Australian Aquatic Biological

Australian aquatic biodiversity research and consultancy

Central Highlands Burrowing Cray Engaeus affinis (Smith & Schuster 1913)

Engaeus affinis from a communal burrow, Healesville, Vic

Engaeus affinis from a communal burrow, Healesville, Vic

This species is endemic to Victoria with a relatively small distribution known at this time (estimated extent of occurrence of approximately 200 km2). Found in the upper Yarra, Acheron, Yea and Big Rivers. An area roughly from Kinglake to Eildon to Jamieson to Noojee to Hoddles Creek. Central Highlands Burrowing Cray Engaeus affinis has been assessed on the IUCN Red List as Data Deficient. 

Engaeus affinis, Healesville, Vic

Engaeus affinis, Healesville, Vic

It’s a robust species and at many sites relatively abundant. Typically, it’s a communal burrower, both type 2 & 3 burrows with multiple surface entrances (20 or so) over a square metre. Both fans shaped entrances and chimneys. Surface openings descend into large central burrows. Central burrows are relatively large in diameter (150 to 200 mm), typically water filled and tending horizontal and descending and converging into a larger chamber.

Engaeus affinis, Badger Creek, Vic

Engaeus affinis, Badger Creek, Vic

Typically, the easiest way to capture is to excavate down to the water level, usually from 200 to 600 mm deep. Once water is found, wait, (patience required), larger males will come to investigate the disturbance and you can grab them, otherwise, every 5 minutes or so, shove your hand down the burrow and feel around in the water. If you are lucky and have good feeling in your fingers you should be able to grab one every 5-10 minutes. That’s the way we collected the specimens for this article.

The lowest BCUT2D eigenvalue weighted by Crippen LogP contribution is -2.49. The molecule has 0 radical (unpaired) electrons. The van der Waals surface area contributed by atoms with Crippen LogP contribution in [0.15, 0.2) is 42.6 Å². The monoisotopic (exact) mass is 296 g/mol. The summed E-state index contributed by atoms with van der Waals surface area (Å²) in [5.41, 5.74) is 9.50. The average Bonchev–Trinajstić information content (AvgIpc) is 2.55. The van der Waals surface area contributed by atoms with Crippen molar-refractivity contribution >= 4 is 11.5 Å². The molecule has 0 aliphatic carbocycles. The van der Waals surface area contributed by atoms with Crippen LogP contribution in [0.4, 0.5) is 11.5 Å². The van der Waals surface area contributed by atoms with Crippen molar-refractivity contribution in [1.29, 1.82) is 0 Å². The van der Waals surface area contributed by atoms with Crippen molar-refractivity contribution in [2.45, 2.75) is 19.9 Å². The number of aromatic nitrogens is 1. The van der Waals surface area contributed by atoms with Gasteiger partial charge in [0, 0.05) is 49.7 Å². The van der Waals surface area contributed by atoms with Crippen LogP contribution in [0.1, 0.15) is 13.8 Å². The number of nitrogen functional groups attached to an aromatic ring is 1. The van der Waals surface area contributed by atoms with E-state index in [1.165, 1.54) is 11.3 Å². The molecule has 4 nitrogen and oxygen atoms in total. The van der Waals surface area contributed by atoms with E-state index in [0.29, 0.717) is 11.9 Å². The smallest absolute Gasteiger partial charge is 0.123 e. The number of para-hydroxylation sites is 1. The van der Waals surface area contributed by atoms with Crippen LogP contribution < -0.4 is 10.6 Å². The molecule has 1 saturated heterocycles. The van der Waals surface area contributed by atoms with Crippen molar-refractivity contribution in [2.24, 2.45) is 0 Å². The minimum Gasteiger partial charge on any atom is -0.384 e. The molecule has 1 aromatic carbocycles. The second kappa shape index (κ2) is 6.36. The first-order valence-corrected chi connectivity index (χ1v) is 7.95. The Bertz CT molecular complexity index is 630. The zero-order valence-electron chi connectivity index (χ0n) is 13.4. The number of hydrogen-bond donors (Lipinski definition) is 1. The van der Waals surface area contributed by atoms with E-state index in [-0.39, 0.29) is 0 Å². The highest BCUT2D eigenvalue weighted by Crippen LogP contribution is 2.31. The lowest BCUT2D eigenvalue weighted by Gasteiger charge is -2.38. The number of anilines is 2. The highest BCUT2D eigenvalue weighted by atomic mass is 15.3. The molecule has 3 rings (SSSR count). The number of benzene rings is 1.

Burrow entrance, Badger Creek, Vic

Burrow entrance, Badger Creek, Vic

Those from Healesville were in a yellow clay on the slope beside a creek approximately 1.2 metres above the creek water height (7 metres from creek bank) but had water at 650 mm in the burrow system. Those from Badger Creek were in a fine silty material in a seepage area in the tree fern forest with water only 100 mm below ground level and over 100 m from Badger Creek.

Engaeus affinis, Badger Creek, Vic

Engaeus affinis, Badger Creek, Vic

Happy Yabbying

Cheers

Rob

Robert McCormack is the Research and Aquaculture Director for Australian Aquatic Biological P/L. He is a Research Associate with the Carnegie Museum in Pittsburgh, USA, is Secretary of the NSW Aquaculture Association Inc. and the team leader of the privately funded Australian Crayfish Project, which conducts biological studies of every creek and stream in Australia, collecting and identifying crustaceans. Robert has a passion for freshwater crayfish traveling across Australia to find and photograph them.

LinkedIn 

You can follow any responses to this entry through the RSS feed. You can leave a response, or trackback from your own site.

Tagged , ,

Leave a reply

Your email address will not be published. Required fields are marked *

*

13 + one =